TOKYO -- Ruling Liberal Democratic Party lawmakers proposed Wednesday that Japan create a body to coordinate its cybersecurity, economic and defense policies as the digital world proves a key battleground in the U.S.-China trade war.
The idea was inspired by the U.S. National Economic Council. The goal is to gather information from companies, foreign governments and intelligence agencies to form a unified strategy for Japan, working closely with the U.S. council.
The Japanese body would be led by the prime minister and include finance, foreign affairs, economic and public safety officials. A formal proposal will be submitted to the prime minister's office soon.
Information technology is turning into a flashpoint in the global struggle for technological supremacy. The activities of major companies like Google, Amazon, Facebook and Huawei Technologies now have profound economic, diplomatic and security implications.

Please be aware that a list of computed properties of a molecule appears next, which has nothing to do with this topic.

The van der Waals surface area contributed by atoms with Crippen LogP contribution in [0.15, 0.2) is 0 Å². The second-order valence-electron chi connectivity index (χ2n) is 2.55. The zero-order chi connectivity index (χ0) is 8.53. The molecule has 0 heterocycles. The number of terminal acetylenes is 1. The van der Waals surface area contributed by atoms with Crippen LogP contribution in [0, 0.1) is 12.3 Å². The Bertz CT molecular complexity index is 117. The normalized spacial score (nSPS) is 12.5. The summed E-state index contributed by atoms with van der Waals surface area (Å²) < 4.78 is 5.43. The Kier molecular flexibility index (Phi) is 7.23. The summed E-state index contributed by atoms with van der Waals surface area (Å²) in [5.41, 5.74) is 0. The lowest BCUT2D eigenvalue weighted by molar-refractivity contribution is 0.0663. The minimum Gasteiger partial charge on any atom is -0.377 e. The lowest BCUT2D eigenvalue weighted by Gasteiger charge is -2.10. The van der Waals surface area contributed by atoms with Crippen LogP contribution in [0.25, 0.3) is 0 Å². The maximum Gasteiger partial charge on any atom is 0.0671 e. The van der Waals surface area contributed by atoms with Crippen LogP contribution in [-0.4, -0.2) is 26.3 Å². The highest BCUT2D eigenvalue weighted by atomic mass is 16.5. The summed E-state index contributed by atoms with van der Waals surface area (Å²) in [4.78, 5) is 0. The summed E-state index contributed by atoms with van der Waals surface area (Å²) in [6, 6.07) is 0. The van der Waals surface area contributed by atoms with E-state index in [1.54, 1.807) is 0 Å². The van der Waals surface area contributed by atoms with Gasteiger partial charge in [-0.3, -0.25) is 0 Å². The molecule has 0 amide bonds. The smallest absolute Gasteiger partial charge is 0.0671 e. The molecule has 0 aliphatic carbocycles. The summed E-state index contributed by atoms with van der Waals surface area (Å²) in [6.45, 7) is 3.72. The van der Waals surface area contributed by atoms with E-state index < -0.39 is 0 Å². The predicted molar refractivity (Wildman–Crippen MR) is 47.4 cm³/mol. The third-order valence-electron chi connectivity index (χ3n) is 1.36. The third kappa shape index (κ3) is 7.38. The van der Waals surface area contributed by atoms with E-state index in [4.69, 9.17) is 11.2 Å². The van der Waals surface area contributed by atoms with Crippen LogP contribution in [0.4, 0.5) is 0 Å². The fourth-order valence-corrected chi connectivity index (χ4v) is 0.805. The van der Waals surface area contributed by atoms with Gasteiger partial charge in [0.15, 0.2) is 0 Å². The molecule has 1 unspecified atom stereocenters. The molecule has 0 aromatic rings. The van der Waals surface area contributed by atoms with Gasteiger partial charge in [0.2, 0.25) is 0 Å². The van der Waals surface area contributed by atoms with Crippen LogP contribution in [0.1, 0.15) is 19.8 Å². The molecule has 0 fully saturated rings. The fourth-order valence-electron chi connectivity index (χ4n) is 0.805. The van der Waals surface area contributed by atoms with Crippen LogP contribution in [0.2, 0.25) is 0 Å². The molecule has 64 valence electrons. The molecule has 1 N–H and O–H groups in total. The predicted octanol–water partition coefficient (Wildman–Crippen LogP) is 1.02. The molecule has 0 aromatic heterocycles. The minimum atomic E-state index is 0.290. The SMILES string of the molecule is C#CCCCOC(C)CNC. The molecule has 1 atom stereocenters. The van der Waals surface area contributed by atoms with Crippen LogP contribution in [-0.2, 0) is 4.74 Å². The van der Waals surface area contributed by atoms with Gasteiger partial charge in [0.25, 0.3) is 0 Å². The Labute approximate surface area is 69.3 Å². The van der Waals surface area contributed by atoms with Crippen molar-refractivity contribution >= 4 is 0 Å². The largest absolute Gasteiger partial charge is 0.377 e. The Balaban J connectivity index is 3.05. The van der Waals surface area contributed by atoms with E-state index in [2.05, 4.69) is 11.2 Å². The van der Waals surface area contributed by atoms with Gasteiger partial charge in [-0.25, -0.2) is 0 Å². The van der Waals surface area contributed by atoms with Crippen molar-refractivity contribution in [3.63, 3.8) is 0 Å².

But despite this shift, Japan has no framework for gathering information and crafting policy across these fields because each ministry focuses on issues that clearly fall within its jurisdiction.
There is concern that without a more lateral policy-making body, Japan will lag behind countries like China, whose influence is growing in the IT, economic and military realms.
Lawmakers may grant the proposed body power to analyze the threat of security-related technological leaks and to impose restrictions on transactions or prevent products from clearing customs. Another possibility is for the body to partner with government financial agencies to implement emergency measures when cyberattacks move stock markets.
Japan has highlighted Beijing's coordinated effort to achieve economic and technological supremacy through its Belt and Road Initiative, the Asian Infrastructure Investment Bank and companies like Huawei. It has also expressed concern about China's intelligence law requiring corporations and citizens to cooperate on data collection.